The impacts of climate change on rivers and streams in the world are severe and widespread, and we have already began to see changes. These changes will not only affect the way in which we manage our water resources, but will also drastically affect aquatic communities.
Increasing water temperature
One of the most obvious effects of climate change on hydrology is the increase of water temperatures. Stream water temperatures are rising in many places, including the Chesapeake Bay region, in which water temperatures have been monitored since the 1960s. The figure below shows that 79% of the river sites measured showed increases in water temperatures, with an average increase of 1.2 degrees Fahrenheit.
Changes in Stream Water Temperatures in the Chesapeake Bay Region, 1960 -2014- Source: epa.gov
This increase in stream temperatures will have drastic effects on stream ecosystems, especially fish. Many species of fish rely on cold waters to thrive, such as salmon and trout, and the amount of available habitat for these fish is expected to decrease drastically. This will force these fishes into smaller tributary streams higher up in the watershed, where stream temperatures are still at a comfortable level. The lower reach habitat may then be invaded by warm-water fishes such as bass, which are expected to increase their habitat range. Cold-water fish species that migrate between rivers and oceans (an anadromous life history), will also be affected by warm water in their migratory corridor and could die as a result.
Warm stream temperatures may result in massive fish die-offs, as was the case for migrating salmon in the Columbia River basin in the summer of 2015 – Source: nwcouncil.org
Less snowfall and earlier melt
Another major influence of climate change on hydrologic regimes is the changing of snowmelt processes. Snow is beginning to melt earlier and earlier, resulting in peak stream flows in snowmelt-dominated systems happening earlier each year. In the Western United States, peak stream flow is happening weeks earlier when analyzing the trend from 1948 to 2002 (below).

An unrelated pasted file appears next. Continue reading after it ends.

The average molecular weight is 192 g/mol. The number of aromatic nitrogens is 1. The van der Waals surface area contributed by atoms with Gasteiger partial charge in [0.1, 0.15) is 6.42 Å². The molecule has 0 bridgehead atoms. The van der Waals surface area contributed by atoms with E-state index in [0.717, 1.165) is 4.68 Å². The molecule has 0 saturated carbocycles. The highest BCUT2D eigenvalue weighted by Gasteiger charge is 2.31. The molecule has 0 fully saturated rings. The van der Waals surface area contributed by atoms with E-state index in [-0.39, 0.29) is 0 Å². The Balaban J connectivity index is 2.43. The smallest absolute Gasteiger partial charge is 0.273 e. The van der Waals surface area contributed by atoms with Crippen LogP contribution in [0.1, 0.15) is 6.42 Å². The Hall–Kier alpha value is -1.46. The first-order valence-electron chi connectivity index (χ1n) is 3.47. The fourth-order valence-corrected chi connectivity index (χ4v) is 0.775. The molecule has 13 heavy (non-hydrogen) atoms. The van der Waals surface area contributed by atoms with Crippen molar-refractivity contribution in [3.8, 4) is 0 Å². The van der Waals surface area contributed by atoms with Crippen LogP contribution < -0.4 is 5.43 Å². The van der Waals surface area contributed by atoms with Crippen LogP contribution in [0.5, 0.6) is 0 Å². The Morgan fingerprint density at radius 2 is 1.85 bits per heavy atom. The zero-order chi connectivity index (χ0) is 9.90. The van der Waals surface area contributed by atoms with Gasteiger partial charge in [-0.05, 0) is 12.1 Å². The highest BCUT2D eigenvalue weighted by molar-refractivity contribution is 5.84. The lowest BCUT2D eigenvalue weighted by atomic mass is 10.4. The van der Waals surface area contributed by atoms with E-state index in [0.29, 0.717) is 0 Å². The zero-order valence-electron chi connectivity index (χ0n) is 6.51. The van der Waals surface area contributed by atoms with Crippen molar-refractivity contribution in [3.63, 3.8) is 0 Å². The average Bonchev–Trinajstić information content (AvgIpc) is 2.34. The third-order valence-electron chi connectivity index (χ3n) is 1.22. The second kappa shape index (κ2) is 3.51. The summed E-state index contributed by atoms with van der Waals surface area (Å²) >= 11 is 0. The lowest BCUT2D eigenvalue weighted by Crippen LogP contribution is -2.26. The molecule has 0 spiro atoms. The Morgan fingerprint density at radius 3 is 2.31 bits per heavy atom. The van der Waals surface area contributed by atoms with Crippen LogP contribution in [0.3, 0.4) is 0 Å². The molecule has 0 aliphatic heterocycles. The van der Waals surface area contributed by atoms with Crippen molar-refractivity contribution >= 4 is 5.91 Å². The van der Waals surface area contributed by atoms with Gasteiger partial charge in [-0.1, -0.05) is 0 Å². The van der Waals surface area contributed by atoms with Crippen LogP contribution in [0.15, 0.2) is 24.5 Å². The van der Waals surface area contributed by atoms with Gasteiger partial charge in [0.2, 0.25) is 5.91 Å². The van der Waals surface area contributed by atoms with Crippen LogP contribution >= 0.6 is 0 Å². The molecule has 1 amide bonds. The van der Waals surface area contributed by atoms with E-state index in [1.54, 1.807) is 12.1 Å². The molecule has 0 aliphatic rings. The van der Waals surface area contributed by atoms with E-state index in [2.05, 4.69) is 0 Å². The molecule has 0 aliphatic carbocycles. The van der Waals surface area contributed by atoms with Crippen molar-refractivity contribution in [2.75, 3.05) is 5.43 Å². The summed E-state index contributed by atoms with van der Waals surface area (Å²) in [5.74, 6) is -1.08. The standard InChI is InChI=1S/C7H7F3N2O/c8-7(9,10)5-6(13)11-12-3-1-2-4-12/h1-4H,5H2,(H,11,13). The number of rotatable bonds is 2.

Trends in peak spring flow for streams in the western United States – (Stewart et al. 2005)
This change in snowmelt can have significant impacts on water resource management. Increased variability in spring melt times and changes in peak magnitude can disrupt traditional approaches to dealing with water resources. A loss of predictive capacity and a change from the normal flood regime can leave reservoir and power plant operators guessing. The climate change models also predict that more of the precipitation will fall as rain rather than snow. This will reduce summer flows and leave the western United States vulnerable if reservoir capacity is not adequate to store enough early spring melt water into the summer.
Increased variation in precipitation
The last impact of climate change on hydrologic regimes to be addressed in this blog is the effect of climate change on precipitation. Wet areas are becoming wetter and dry areas are becoming drier, and we have seen an increase in the variability of precipitation across the globe. This means more reliance on irrigation farming, more floods and more droughts. It can also lead to instability of ecological communities as those communities adapted to normal baseline conditions may become susceptible to invasion by non-native species. Changes to precipitation will also have major implications for food production across the planet, as we will need to plan and adapt to our changing planet, so that we can continue to feed ourselves in the future.
Floods and droughts are increasing as a result of climate change – Source: EPA.gov (note: web page may be removed soon)
However all hope is not lost. Recent advances in green infrastructure have provided evidence that with proper management, more water can infiltrate the soil in urban areas, and flood risk can be lowered. Riparian vegetation plantings along streams and rivers can help to lower stream water temperatures. Improved irrigation practices can help to reduce the amount of water used for farming. If we start working together soon, perhaps we can adapt to future changes.
Read more about what on earth is going on:
Barnett, T. P., Adam, J. C., & Lettenmaier, D. P. (2005). Potential impacts of a warming climate on water availability in snow-dominated regions. Nature, 438(7066), 303-309.
Eaton, J. G., & Scheller, R. M. (1996). Effects of climate warming on fish thermal habitat in streams of the United States. Limnology and oceanography, 41(5), 1109-1115.
Stewart, I. T., Cayan, D. R., & Dettinger, M. D. (2005). Changes toward earlier streamflow timing across western North America. Journal of climate, 18(8), 1136-1155.
Trenberth, K. E. (2011). Changes in precipitation with climate change. Climate Research, 47(1- 2), 123-138.